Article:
Presentation on theme: "Urbanization 10 CHAPTER Placeholder opening page, but maybe we can duplicate the look of the SE chapter opener page by using the same fonts and colors."— Presentation transcript:
1 Urbanization10CHAPTERPlaceholder opening page, but maybe we can duplicate the look of the SE chapter opener page by using the same fonts and colors (and maybe that Ch 14 icon?)
2 Lesson 10.1 Land Use and Urbanization For the first time in history, there are now more urban residents than rural residents.
3 ObjectivesDifferentiate between land cover and land use, and describe how people affect bothExplain how and where urbanization occursDescribe the environmental impacts of urbanization
4 Lesson 10.1 Land Use and Urbanization Land Cover and Land UseLand cover: Vegetation and structures that cover land.Land use: Human activities that occur on landHumans change land cover, especially in urban areas. These changes have environmental and economic effects.
5 Land Cover and Environmental Science Land cover may change as people settle thereScientist need information regarding land cover change to assess its impact on Earth’s ecosystems
6 Lesson 10.1 Land Use and Urbanization Urban and Rural AreasRural: Any other type of land use or land cover (includes forests, cropland, etc.)Urban: Land mostly covered with buildings and roads (includes suburbs)
7 Urbanization Occurs when people move from rural areas to cities Lesson 10.1 Land Use and UrbanizationUrbanizationOccurs when people move from rural areas to citiesCities are not new, but the enormous size of today’s cities is. More than 20 cities have at least 10 million residents.
8 The Rise of Cities • 80% of U.S. population is urban Lesson 10.1 Land Use and UrbanizationThe Rise of Cities• 80% of U.S. population is urbanFactors that contribute to the rise of urbanization include population growth and industrialization.Most cities are located near a transportation route such as a large body of water, railroad, or highway.Image - (Creative Commons licensed)Geyser info source - National Park Service:Chicago’s location on Lake Michigan helped it grow into a large and prosperous city.Did You Know? Since 1950, the world’s urban population has more than quadrupled. According to U.N. projections, it will double again by 2050.
9 Environmental Costs of Urbanization Lesson 10.1 Land Use and UrbanizationEnvironmental Costs of UrbanizationPollution: Increased waste, industrial byproducts, noise pollution, light pollutionUrban area may pay another area to take their waste and pass the cost to residents unknowinglyUrban residents are exposed to heavy metals, chemical byproducts, smog, acid rain, etc.Noise pollution: constructionLight pollution: street lightsPoor residents typically live in more polluted areas
10 Environmental Costs of Urbanization Heat islands: Cities, several degrees warmer than surrounding areas, affect local weather and trap pollutants.Partially caused by infrastructure which turns areas such as grassland into pavementPavement in cities can be ° C hotter than surrounding airEffect can be lessened by installing shade trees and roofs that reflect rather than absorb heatInfrastructure: Made up of facilities, services, and installations needed for the functioning of a community. Ex: transportation, communication systems, water, power, and schools.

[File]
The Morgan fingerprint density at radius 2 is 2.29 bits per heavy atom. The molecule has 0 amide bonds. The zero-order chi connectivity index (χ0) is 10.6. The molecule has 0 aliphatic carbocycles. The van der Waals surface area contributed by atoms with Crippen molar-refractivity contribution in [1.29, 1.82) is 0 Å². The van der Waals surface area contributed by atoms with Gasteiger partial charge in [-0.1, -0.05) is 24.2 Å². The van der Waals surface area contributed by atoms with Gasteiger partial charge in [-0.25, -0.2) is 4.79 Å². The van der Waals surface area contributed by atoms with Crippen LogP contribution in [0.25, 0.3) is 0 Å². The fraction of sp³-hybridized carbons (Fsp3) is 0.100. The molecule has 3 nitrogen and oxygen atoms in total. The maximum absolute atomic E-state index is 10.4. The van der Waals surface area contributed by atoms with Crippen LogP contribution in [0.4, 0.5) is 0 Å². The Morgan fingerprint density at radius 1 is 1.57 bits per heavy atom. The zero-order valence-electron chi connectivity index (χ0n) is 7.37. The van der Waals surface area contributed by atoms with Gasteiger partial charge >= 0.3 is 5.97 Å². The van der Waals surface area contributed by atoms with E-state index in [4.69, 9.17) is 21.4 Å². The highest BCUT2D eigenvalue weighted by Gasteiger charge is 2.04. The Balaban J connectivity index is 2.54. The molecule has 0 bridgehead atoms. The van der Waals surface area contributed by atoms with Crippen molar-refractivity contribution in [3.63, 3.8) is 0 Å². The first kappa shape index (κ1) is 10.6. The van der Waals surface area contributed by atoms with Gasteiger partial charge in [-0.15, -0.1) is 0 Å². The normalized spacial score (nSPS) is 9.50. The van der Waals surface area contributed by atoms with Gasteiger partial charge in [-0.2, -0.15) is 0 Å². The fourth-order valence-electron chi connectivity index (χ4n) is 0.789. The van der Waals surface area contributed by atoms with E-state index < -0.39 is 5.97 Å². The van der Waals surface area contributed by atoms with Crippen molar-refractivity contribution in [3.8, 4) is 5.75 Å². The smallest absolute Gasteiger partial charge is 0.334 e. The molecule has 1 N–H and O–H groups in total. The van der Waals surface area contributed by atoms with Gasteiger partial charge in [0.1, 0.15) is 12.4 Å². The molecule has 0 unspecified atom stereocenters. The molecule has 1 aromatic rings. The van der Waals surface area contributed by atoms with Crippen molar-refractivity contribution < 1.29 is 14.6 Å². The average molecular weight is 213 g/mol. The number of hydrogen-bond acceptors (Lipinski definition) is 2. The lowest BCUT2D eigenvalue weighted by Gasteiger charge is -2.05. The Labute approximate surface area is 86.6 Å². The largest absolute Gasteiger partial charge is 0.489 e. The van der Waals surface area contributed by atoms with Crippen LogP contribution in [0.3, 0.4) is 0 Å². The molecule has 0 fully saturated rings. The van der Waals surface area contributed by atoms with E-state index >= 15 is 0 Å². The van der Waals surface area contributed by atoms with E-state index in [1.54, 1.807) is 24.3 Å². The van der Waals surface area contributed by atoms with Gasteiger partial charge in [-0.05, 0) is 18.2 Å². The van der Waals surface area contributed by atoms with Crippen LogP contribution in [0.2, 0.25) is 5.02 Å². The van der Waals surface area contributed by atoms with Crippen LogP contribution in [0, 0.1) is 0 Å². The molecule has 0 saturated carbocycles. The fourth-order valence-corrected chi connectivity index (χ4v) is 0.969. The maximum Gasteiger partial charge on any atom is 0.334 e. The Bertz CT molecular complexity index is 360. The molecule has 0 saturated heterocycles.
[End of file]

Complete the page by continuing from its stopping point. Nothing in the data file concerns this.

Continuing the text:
11 Environmental Costs of Urbanization Imported resources: Fossil fuels are burned to import food, water, fuel, and raw materialsOn the contrary, if the world’s 3.3 billion urban residents were spread out evenly, it would require even more fossil fuel to transport resources to all of them
12 Environmental Benefits of Urbanization Lesson 10.1 Land Use and UrbanizationEnvironmental Benefits of UrbanizationEfficiency: Less fuel and resources needed to distribute goods and services to residents such as mail, healthcare, education, water, power, etc.Land Preservation: Dense urban centers leave room for agriculture, wilderness, biodiversity, and privacy.
13 Environmental Benefits of Urbanization Universities and research centers: Urban areas tend to foster education and innovation.Leads to ideas that reduce negative environmental impacts such as renewable energy sources, ways of reducing pollution, means of recycling resources effectivelyWealthy educated people tend to buy more organic foodHowever, this wealth in urban areas causes them to have a larger ecological footprint than rural areas
14 Objectives RevisitedDifferentiate between land cover and land use, and describe how people affect bothExplain how and where urbanization occursDescribe the environmental impacts of urbanization
15 Lesson SprawlIn 1950, 65% of the U.S. population lived in urban (including suburban) areas, while 35% lived rurally. In 2010, 89% was urban and only 11% rural.Los Angeles, CA, is one the most sprawling U.S. cities.
16 Objectives Describe the contribution to sprawl and its patterns Explain the impacts sprawl has on an area
17 Lesson 10.2 SprawlWhat Is Sprawl?The spread of low-density urban or suburban development outward from a dense urban corePeople move to suburbs for additional space and privacy, cheaper real estate, cleaner neighborhoods, less crimes, better schools, etc.As people move from cities, they spend less money there and inner cities become poorer and unemployment and crime rise.This causes even more people to move from the city and for the suburb itself to growOften, growth of suburban areas outpaces population growth because suburbs allow more space per person than cities.
18 Primary Contributors to Sprawl Lesson 10.2 SprawlPrimary Contributors to SprawlPopulation growthEach person lives on more land (increase in per capita land consumption)On average, these two factors are equally important, but one may be more important than another in a specific city.